Euphorbia characias subsp. wulfenii
Common Name: spurge
Type: Herbaceous perennial
Family: Euphorbiaceae
Native Range: Balkans, European Turkey
Zone: 6 to 8
Height: 2.00 to 3.00 feet
Spread: 1.50 to 2.00 feet
Bloom Time: May to June
Bloom Description: Greenish-yellow
Sun: Full sun to part shade
Water: Dry to medium
Maintenance: Medium
Flower: Showy
Tolerate: Rabbit, Deer, Drought, Dry Soil, Air Pollution


Grow in dry to medium, well-drained soils in full sun to part shade. Plants perform best in a Mediterranean-type climate, and may show stress in hot and humid summers. They must have sharply-drained soils. They dislike heavy clay. Plants generally have good drought tolerance, but appreciate some moisture in dry summer periods. Wet soils in winter can be fatal. Plants often decline after flowering. Cut flower stems off at the base after bloom to provide room for newly emerging stems. Plants are considered to be evergreen in warm winter areas. Plants are not reliably winter hardy in USDA Zone 6 (St. Louis) where, if attempted, they should be sited in protected locations.

Noteworthy Characteristics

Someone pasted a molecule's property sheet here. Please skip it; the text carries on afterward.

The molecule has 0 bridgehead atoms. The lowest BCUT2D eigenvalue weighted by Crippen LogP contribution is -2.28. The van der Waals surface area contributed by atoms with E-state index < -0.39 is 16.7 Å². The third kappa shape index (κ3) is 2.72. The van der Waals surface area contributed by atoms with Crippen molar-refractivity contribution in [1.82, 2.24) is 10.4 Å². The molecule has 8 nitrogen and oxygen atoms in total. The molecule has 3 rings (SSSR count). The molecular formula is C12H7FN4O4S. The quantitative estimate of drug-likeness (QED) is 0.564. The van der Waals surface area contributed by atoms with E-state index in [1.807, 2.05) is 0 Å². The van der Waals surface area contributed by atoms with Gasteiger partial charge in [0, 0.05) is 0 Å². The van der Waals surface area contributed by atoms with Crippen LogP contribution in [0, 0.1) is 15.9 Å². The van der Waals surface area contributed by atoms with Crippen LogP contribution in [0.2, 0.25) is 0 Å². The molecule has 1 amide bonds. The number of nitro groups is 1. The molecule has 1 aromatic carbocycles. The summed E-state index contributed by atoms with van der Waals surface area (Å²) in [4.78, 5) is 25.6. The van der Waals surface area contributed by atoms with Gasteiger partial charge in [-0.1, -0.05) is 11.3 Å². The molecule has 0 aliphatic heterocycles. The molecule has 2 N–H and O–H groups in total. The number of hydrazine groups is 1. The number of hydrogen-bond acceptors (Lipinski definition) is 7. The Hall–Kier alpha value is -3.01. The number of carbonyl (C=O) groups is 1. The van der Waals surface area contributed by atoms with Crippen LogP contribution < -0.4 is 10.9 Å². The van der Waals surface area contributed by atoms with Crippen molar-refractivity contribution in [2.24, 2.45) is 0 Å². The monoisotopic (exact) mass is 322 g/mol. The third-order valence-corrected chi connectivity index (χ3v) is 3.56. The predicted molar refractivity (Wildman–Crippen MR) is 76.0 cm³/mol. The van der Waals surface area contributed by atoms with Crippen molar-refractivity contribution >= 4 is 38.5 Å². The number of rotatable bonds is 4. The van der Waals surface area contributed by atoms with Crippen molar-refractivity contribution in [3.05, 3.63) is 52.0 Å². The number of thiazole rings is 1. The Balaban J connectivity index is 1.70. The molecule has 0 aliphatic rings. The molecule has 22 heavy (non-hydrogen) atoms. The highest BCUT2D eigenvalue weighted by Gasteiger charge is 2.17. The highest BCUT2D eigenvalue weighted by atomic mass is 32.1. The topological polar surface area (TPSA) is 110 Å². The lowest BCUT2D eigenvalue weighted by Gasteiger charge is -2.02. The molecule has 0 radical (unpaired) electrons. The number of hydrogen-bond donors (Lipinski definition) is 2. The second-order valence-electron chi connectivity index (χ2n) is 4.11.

Euphorbia characias is an upright euphorbia that is native to Southern Europe, the Balkans and Turkey. It typically grows on erect, woody-based, green stems to 3-4' tall and to 3' wide. Narrow, linear to obovate, blue-green leaves (to 5" long) are spirally arranged along the stems. Each stem is topped in spring by a thick, bottlebrush-like inflorescense of greenish-yellow flowers. Individual flowers lack petals, but have showy, petal-like, greenish-yellow bracts (cyathium in the genus Euphorbia is defined as a cup-like involucre). Broken stems exude a white milky sap that is a skin irritant and poisonous.

Subsp. wulfenii differs from the species by growing shorter to only 2-3' tall and by having more yellow in the flowers, darker purple on the glands and larger leaves.

Genus name honors Greek physician Euphorbus (52 B.C - 23 A.D.).


No known serious insect or disease problems. Use gloves when working with this plant because of the toxic plant sap.

Garden Uses

Beds and borders.